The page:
From a safety standpoint, “Young drivers are the most likely to be involved in drowsy driving crashes,” Owens said. “We also know the impairments are equivalent to, or greater than, those of moderate alcohol intoxication. As parents, we would never allow a teen to get behind the wheel having consumed three or four beers, and yet that happens every day when they drive themselves to school.”
Owens cited some ways to get better sleep, and for parents to make sure teens are getting enough, but she also said schools need to be involved.
“Schools should emphasize sleep as a health priority, and that includes educating all school personnel about the importance of sleep,” she said. “School counselors already know about the impact, because they see these exhausted kids come into their offices. Information about drowsy driving needs to be included in driver's ed, and schools should not have caffeinated beverages in cafeteria vending machines.
“Schools can help students manage their schedules so they have time for adequate sleep,” she said. “That might include looking at the homework burden. We shouldn't counter the effects of having healthy school start times with having things like athletic practices that start at five o'clock in the morning, like some swim practices, for instance.
“Healthy school start times are 8:30 or later for middle and high school students. Since the late 1990s, at least 1,000 high schools, in over 100 district in 43 states, have reported changing their school start times to make them later,” Owens said. “Almost none of those schools have returned to their original bell times. But we still have work to do, because less than one in five middle and high schools in the United States start at the recommended 8:30 or later. In Pennsylvania, more than 60 percent of schools start before 8 a.m.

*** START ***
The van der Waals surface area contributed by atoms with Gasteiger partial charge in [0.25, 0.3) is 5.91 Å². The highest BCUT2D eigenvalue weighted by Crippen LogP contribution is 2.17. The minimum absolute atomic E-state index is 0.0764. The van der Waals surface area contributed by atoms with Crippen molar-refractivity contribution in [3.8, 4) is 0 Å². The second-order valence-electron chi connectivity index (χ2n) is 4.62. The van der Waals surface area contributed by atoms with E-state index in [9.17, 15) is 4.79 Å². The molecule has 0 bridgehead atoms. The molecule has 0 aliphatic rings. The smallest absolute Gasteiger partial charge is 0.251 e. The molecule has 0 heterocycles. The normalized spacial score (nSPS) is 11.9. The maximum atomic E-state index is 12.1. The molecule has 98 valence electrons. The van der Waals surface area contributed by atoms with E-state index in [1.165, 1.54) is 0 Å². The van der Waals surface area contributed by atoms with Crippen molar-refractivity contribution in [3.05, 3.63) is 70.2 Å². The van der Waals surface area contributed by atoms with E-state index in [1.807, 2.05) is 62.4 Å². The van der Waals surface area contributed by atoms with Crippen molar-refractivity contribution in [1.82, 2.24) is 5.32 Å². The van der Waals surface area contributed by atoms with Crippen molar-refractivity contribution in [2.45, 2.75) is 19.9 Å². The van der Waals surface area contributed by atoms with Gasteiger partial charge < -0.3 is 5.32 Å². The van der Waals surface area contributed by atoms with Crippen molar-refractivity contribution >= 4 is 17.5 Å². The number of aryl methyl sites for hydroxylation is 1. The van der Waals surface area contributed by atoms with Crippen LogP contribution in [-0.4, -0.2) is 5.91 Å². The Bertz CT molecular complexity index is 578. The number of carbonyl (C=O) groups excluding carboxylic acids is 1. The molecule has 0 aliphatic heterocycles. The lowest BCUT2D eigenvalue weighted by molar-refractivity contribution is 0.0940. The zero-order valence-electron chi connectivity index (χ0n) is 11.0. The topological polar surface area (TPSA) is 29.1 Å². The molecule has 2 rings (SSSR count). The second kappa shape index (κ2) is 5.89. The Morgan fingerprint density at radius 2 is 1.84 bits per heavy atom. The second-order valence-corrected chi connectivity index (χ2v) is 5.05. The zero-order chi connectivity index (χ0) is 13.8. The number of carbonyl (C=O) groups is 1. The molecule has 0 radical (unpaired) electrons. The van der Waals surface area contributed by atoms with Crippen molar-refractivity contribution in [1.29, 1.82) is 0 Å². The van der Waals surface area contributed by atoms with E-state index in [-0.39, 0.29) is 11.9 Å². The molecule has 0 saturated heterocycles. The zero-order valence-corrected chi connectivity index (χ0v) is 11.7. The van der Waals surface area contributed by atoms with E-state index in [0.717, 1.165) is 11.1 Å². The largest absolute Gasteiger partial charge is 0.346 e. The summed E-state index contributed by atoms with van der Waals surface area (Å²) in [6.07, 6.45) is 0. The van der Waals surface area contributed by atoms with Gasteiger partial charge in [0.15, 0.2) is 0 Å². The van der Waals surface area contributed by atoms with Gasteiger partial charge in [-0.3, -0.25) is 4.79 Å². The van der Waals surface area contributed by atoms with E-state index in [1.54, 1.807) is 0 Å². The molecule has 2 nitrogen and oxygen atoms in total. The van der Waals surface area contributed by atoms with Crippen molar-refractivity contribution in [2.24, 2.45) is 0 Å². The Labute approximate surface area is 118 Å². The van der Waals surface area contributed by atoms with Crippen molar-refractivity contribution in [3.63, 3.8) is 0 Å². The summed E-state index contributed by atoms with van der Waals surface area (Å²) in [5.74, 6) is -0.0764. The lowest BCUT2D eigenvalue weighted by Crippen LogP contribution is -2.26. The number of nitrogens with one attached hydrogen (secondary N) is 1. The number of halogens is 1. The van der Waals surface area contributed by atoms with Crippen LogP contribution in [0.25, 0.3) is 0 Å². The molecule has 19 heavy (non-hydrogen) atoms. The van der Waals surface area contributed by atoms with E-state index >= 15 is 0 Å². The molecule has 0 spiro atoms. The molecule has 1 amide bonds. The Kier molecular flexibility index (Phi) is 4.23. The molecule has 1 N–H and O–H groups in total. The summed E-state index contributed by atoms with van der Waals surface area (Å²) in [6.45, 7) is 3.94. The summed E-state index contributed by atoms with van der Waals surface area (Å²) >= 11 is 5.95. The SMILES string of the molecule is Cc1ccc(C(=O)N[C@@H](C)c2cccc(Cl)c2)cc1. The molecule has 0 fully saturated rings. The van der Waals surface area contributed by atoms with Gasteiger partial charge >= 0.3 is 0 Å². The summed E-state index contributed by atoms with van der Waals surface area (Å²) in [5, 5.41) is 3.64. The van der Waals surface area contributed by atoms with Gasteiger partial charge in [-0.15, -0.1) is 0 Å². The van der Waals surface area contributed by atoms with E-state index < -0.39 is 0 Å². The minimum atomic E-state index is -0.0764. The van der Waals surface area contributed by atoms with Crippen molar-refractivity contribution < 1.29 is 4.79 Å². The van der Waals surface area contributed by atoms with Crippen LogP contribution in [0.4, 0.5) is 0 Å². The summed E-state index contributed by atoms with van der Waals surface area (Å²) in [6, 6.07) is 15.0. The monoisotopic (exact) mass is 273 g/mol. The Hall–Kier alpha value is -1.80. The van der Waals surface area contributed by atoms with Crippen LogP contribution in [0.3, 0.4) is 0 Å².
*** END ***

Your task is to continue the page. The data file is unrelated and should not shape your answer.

Owens cited a study that found “Even a 30-minute delay results in significant improvements for students. But I would caution you to think about making small shifts that still get you starting school well before 8:30. You may not see the kind of impact you would like. If you're going to do it, do it right.”
In many studies, she said, after schools institute a later start time, “attendance improves, tardiness rates drop, drop-out rates decline, standardized test scores can improve, and grades improve overall, particularly in the core subjects. We also know that delayed school start times results in improvements in mood, and decreased visits to the health center for fatigue. And, for me, this is most compelling part: The school start time is also correlated with a decrease in car crashes,” Owens said, “because students are not driving to school when they are the least awake.”
The hour-long presentation was followed by half an hour of questions from the audience. The entire presentation is posted on the district's website, www.ucfsd.org. There is also a page of information regarding many aspects of sleep needs, and information about how the district is proceeding with the ongoing study of the issue.
To contact Staff Writer John
Chambless, email firstname.lastname@example.org.